The time in North Cyprus is

London to North Cyprus by Train and Bus

Bucharest to Istanbul

Monday 13th August (Bucharest and train to Istanbul)

Check out at the hotel is not till 1200. As my train leaves at 1324, that suits quite nicely. Went down to a sister hotel to the one I was staying at and managed to get on to the internet, so chapter two of this diary is up there at last. Some of the pictures didn't upload, so I'll need to try and work out why.

The Rumanian/Bulgarian border
The Rumanian/Bulgarian Border

Got a (proper) taxi to the airport. It cost me the equivalent of 1.20 with a tip, so you can see just how over the odds I paid on my arrival.

Bought some sandwiches and drinks for the journey as there are no catering facilities on the train. Changed my Romanian money into Euros (they weren't interested in Turkish). With the surplus I had enough to buy a milk shake at the station McD. I know I am trying not to use them, but a thick shake's OK, isn't it?

The steel bridge at the border
The Steel Bridge

The trip to Istanbul is the longest one on my entire journey, getting in around 9am in the morning. It is only 2 coaches long, but more join along the route. We reached the border into Bulgaria a couple of hours after leaving Bucharest. A huge border complex that would put Eurostar to shame, but virtually unused. The actual border is the Danube (One heck of a long river that is!) and we cross it on the longest steel bridge in Europe (2.5Km long). We had quite a wait at the border as we were waiting for a train to join us. At the time of writing, I'm 4 hours into a 19 hour journey and we're already running nearly an hour late.

From the border, the train meanders along river valleys and past small Bulgarian villages. The pace is relaxing, probably around 30 or 40 mph. At one point I looked out the window to see we were being overtaken by an ancient looking transit van.

The  Turkish border at Kapikule was reached about 3.30am, where we all had to decamp for border controls. Organised chaos would be charitable. We queued at the passport control office, and when we got to the front of the line, were then told that we had to buy a visa. Obviously not from there. That would be too easy. From a shop a couple of 100 yards along the platform. Bear in mind it's 4 in the morning, pitch black, and the shop in question appears to be illuminated with a 15w bulb. Visa purchased, it was back to the original man to stamp it, and back to the train. Settled down back to sleep, and 30 minutes later there's another passport check, this time on the train, to make sure nobody has slipped through the net. All in all the border procedure took nearly 3 hours.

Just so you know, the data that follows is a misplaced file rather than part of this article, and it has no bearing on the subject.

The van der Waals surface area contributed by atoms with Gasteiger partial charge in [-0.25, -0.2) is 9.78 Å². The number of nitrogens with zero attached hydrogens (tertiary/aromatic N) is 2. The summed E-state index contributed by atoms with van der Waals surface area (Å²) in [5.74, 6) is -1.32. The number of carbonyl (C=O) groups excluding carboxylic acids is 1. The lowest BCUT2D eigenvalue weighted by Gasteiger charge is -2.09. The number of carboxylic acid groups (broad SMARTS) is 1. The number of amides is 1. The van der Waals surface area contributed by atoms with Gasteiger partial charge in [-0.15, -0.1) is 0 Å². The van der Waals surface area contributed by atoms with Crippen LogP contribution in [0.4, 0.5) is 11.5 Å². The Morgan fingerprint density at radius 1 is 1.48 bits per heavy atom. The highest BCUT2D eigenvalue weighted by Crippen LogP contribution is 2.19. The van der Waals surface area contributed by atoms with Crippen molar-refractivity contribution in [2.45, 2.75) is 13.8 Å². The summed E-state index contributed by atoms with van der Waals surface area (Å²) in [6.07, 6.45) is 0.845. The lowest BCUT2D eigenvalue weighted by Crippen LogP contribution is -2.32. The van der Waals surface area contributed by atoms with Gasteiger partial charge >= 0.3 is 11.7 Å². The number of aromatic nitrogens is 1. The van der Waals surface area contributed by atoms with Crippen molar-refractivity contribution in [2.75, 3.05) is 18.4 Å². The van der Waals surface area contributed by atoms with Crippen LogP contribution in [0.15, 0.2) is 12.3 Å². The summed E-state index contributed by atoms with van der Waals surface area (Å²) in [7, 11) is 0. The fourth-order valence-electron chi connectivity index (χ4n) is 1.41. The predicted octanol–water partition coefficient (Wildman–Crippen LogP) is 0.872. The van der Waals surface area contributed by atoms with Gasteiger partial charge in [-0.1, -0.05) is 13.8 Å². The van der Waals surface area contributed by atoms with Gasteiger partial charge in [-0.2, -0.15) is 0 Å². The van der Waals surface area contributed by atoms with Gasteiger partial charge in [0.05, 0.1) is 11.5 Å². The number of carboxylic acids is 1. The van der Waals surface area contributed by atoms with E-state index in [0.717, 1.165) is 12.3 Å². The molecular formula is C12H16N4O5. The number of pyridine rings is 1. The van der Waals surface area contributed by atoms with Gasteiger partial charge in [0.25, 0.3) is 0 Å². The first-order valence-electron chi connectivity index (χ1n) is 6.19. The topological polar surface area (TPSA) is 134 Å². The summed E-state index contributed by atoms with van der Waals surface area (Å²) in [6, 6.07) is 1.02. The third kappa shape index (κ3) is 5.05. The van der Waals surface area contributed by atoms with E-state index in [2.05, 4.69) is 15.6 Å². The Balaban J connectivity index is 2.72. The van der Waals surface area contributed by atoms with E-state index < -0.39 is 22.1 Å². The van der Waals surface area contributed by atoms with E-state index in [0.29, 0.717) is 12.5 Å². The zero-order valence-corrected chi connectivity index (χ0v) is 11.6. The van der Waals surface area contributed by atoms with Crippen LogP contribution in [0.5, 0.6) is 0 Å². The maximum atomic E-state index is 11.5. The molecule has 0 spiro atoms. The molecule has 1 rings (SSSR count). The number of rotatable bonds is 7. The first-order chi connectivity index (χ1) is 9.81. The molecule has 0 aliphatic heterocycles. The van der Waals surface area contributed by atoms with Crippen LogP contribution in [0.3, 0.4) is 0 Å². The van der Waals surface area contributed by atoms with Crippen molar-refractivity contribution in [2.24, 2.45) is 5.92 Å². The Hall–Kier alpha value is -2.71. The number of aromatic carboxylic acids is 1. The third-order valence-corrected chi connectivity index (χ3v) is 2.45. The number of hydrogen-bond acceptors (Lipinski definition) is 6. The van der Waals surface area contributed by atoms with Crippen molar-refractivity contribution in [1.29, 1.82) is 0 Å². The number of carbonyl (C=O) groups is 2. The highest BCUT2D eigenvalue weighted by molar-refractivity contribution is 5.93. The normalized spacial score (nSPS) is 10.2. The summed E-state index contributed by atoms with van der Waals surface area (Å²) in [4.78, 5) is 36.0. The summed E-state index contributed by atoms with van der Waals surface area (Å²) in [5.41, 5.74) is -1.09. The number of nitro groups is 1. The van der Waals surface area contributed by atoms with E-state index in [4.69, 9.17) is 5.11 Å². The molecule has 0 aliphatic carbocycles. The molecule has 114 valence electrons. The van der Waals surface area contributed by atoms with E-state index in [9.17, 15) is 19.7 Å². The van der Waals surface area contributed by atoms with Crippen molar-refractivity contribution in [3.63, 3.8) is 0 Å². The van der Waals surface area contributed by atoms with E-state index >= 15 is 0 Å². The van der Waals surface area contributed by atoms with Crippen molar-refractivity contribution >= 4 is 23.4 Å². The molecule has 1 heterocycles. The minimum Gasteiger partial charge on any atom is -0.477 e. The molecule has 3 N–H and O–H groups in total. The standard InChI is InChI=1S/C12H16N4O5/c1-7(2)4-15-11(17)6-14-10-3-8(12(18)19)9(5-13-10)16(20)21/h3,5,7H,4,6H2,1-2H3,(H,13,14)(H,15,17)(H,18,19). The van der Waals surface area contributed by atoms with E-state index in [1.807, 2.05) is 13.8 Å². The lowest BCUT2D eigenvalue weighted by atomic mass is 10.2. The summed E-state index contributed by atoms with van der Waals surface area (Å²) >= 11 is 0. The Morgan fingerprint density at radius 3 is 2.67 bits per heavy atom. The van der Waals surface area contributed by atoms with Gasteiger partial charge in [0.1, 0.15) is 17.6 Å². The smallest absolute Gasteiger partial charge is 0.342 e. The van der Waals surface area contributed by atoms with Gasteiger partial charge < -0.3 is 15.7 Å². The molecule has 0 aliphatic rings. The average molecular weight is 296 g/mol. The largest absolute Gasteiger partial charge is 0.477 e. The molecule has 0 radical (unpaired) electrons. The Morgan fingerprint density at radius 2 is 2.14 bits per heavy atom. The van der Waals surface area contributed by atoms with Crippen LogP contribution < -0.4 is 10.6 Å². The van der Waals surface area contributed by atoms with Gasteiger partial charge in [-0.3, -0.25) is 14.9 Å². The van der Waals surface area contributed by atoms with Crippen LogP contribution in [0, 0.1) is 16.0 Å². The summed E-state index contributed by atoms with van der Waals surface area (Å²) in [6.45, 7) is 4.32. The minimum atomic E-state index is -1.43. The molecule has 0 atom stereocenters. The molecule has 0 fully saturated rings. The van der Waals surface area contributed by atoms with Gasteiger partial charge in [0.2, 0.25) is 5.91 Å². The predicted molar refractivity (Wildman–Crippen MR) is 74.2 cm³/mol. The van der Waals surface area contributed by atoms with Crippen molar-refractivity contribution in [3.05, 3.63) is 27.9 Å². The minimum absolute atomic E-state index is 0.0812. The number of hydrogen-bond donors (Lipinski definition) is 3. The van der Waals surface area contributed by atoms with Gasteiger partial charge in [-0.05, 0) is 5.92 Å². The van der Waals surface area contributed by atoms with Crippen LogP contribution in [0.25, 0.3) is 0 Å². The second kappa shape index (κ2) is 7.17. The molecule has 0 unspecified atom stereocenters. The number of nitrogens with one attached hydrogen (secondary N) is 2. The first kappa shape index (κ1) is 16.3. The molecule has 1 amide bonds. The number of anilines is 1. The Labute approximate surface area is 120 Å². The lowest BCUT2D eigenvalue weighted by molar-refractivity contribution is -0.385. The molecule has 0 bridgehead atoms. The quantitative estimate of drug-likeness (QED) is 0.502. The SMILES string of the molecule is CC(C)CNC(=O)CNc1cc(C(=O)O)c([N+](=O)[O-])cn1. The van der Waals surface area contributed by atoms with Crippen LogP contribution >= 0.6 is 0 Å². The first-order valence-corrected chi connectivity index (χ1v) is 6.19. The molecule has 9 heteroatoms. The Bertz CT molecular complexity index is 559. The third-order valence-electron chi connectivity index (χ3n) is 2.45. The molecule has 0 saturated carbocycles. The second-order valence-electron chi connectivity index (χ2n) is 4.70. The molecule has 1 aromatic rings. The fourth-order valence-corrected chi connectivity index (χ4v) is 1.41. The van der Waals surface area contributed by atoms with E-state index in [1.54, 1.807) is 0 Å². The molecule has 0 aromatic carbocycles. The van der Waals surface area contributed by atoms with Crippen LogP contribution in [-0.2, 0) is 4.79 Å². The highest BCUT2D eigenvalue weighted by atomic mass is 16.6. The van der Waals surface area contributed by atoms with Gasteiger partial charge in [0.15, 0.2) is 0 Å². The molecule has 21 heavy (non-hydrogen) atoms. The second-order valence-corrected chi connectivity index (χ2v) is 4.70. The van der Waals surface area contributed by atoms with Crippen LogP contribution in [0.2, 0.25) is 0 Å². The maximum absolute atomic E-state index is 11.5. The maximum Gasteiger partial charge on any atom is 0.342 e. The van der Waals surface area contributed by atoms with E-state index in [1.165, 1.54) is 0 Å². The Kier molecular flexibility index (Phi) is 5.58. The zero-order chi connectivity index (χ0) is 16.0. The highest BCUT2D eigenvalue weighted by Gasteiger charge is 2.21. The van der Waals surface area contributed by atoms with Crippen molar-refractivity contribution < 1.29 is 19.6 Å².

Tuesday 14th August (Istanbul)

Entering Istanbul through the walls
Entering Istanbul

Arrived at Istanbul around 1100, some three and a half hours late. The train arrives through the original city walls, and continues alongside them. With a bit of imagination, you can picture yourself arriving at Byzantium on horseback. (On reflection, horseback would have been quicker than this train trip!)

The streets in old Istanbul
A street in Old Istanbul

The train came into Sirkeci station, built in 1888, on the European side of the Bosphorus. To continue further east, you have to cross by boat over to Hyderpasha station. (A 1908 present from the German Kaiser to the Ottoman Sultan, and named after one of the Sultan's generals.) There is a tunnel being built under the Bosphorus which will allow through trains, but that's still a couple of years away. I'm told that the builders have found some Byzantine ruins, so construction is held up till the archaeologists have finished playing with them. The plan then is to close Hyderpasha station and convert it into a hotel.

From here I'm into a different phase of my journey. This bit has been organised by Tom of Flightholiday.co.uk, so If it all goes pear shaped it's no longer down to me to sort out! My hotel is only a few hundred metres from the station and a similar distance from some of the main tourist attractions.

First impressions of the city? Bear in mind that I've only seen the European part so far, and not a great deal of that. It is very bustling, with lots going on. Very narrow streets, with the side ones taken over by pavement (and middle of the road) cafes and restaurants.

I went to top up my Turkcell phone, to find that the Cyprus pay as you go SIMMs only work in Cyprus. As I'm in Turkey for ten days, I've bought a Turkish SIMM. The cost of running my UK phone has been ridiculous, so I am making it to all and intents and purposes redundant. I'll check for messages every so often, but otherwise use my local phone.

Pavement cafes expanding into the road
Pavement Cafes Taking Over the Street
A multi-purpose tramway
A Multi-Purpose Tramway

Decided to have a haircut. Not a patch on Cyprus. All I had was a cut. In Cyprus, it's a cut, wash, massage and a coffee and it's cheaper. I also found a laundry where for 2YTL (about 80p), I can get my shirts laundered. So hopefully people will want to start being in the same room as me!

I met Cenk Kunter, Tom from Flightholiday's friend. and the General Manager of Fezbus.co.uk to update my travel arrangements. The next 3 days in Istanbul will be very busy. At his suggestion, I'm missing out the Ankara element of my trip. I was only programmed to have a morning there, after an overnight train trip. He suggested that as there was nothing much to see in Ankara, I should go straight from Istanbul to Cappadocia. As he is not the only person to have made the same comments about Ankara, I've taken up his suggestion.

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